image via www.mountvernonschool.org

And that’s all well and good. But there’s only so much innovation that can go on around the branding of a well-established process for tackling difficult challenges. Our feeling is that one of the areas in which designers can deeply innovate is not by simply following a tried-and-true process and repeatedly applying the same methods; but by also devising new methods and approaches to fit into the process.

The way is not always clear. In fact we’ve found that it looks different for nearly every client with which we work. And that is the bedrock of innovation – discerning what is called for in this instance – asking not what you’ve done before or what others are doing, but what this situation, right now, is calling for. And then doing it.

Here are four ways we’ve pushed our design process beyond the original, and traditional, model we adopted when we were just starting out. (Keep in mind that our work typically involves designing for end-users very far afield, both geographically and culturally.) Perhaps our readers are already building on these methods in their own practice?

1. Design mind-meld – Think of creative ways to integrate your expertise into the world of your clients.

Instead of doing your own independent research and preparing a report or delivering a prototype, insert a designer into your client’s team for an extended foray. By including a mind steeped in design thinking into their efforts to develop and implement a product, your client will be able to leverage the power of design much more broadly and deeply than they would have through a typical consulting agreement.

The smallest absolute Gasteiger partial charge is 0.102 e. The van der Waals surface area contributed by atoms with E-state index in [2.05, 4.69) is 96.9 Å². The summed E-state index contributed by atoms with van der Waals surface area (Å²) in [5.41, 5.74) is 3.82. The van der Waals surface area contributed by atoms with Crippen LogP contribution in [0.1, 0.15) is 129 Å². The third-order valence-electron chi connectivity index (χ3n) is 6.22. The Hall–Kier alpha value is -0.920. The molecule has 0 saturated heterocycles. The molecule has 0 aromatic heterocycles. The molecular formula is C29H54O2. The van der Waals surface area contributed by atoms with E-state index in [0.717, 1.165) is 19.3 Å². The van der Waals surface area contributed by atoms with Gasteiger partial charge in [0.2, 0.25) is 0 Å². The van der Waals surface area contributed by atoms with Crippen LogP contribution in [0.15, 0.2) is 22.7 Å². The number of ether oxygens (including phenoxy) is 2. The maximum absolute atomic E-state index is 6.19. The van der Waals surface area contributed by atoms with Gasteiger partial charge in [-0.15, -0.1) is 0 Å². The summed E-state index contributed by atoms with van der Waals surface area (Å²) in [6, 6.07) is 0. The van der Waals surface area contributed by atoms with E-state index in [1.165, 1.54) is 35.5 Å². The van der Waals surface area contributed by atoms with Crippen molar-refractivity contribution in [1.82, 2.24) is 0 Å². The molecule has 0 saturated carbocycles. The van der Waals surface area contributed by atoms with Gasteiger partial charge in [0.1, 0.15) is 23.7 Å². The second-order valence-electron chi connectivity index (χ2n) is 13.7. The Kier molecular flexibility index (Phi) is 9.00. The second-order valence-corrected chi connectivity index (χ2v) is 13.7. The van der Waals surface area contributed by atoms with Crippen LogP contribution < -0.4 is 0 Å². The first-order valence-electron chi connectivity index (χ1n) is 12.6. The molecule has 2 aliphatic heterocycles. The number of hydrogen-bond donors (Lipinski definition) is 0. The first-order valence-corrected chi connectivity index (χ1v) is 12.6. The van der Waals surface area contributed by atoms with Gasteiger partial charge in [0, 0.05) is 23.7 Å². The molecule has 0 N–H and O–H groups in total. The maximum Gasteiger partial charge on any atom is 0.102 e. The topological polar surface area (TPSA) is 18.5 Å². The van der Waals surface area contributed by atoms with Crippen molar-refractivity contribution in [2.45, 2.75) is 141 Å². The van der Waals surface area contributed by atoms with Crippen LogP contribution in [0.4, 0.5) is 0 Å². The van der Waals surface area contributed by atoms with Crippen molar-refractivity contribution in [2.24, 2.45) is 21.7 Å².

2. Extreme co-creation – Integrate the voice of the users into the products you design.

Co-creation has become a conventional talking point among design and innovation firms – as any quick search on the subject will show. If you can find these articles on co-creation in The Harvard Business Review, Forbes and Businessweek you know it’s mainstream. But instead of paying it lip-service, ask, how seriously involved can we get our end-users in the development of our product? Can we take prototypes to the field in order for them to provide feedback?

Better yet, can we modify those prototypes in real-time based on their responses? Even better than that, can we create and modify prototypes in concert with our end-users there in the local context? Can we include them in our concept generation as active, not just passive, participants? Can they be a key component of our iterative design->test->design->test cycle?

3. Design destabilization – Consider how to challenge the assumptions that underpin design directions.

Sometimes the best way of serving a client is not to do what they request, but to instead ask them hard questions and suggest possible options that aren’t necessarily in keeping with their original direction. Such questions or suggestions can dramatically change the course of a project or even lead to it being cancelled altogether (clearly not your desire). This can be intimidating, and should not be done lightly or without serious thought, but it is central to the integrity of your designs and for looking out for your clients’ best interests.

4. User-originate design – Ask how to turn the whole process on its head; instead of user-centered design, how about user-originated design?


image via imusa.org